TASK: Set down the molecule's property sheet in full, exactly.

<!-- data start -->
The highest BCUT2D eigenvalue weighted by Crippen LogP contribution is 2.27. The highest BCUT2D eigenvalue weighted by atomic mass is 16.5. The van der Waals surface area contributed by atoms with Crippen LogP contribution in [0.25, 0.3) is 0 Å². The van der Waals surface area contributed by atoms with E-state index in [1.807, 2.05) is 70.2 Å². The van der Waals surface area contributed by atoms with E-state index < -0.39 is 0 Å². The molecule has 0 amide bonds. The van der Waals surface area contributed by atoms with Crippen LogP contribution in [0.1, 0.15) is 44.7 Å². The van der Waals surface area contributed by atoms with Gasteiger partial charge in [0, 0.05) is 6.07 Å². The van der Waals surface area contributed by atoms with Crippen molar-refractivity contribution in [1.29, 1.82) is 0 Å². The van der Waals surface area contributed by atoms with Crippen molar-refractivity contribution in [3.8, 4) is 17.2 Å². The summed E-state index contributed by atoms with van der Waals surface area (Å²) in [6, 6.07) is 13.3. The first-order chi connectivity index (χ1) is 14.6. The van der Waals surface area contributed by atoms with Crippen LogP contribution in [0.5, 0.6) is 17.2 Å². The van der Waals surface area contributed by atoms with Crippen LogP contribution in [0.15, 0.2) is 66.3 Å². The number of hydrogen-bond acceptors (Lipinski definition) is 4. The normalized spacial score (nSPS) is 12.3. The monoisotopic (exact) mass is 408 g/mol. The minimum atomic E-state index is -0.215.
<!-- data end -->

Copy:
The highest BCUT2D eigenvalue weighted by Crippen LogP contribution is 2.27. The highest BCUT2D eigenvalue weighted by atomic mass is 16.5. The van der Waals surface area contributed by atoms with Crippen LogP contribution in [0.25, 0.3) is 0 Å². The van der Waals surface area contributed by atoms with E-state index in [1.807, 2.05) is 70.2 Å². The van der Waals surface area contributed by atoms with E-state index < -0.39 is 0 Å². The molecule has 0 amide bonds. The van der Waals surface area contributed by atoms with Crippen LogP contribution in [0.1, 0.15) is 44.7 Å². The van der Waals surface area contributed by atoms with Gasteiger partial charge in [0, 0.05) is 6.07 Å². The van der Waals surface area contributed by atoms with Crippen molar-refractivity contribution in [1.29, 1.82) is 0 Å². The van der Waals surface area contributed by atoms with Crippen molar-refractivity contribution in [3.8, 4) is 17.2 Å². The summed E-state index contributed by atoms with van der Waals surface area (Å²) in [6, 6.07) is 13.3. The first-order chi connectivity index (χ1) is 14.6. The van der Waals surface area contributed by atoms with Crippen LogP contribution in [0.5, 0.6) is 17.2 Å². The van der Waals surface area contributed by atoms with Crippen LogP contribution in [0.15, 0.2) is 66.3 Å². The number of hydrogen-bond acceptors (Lipinski definition) is 4. The normalized spacial score (nSPS) is 12.3. The monoisotopic (exact) mass is 408 g/mol. The minimum atomic E-state index is -0.215.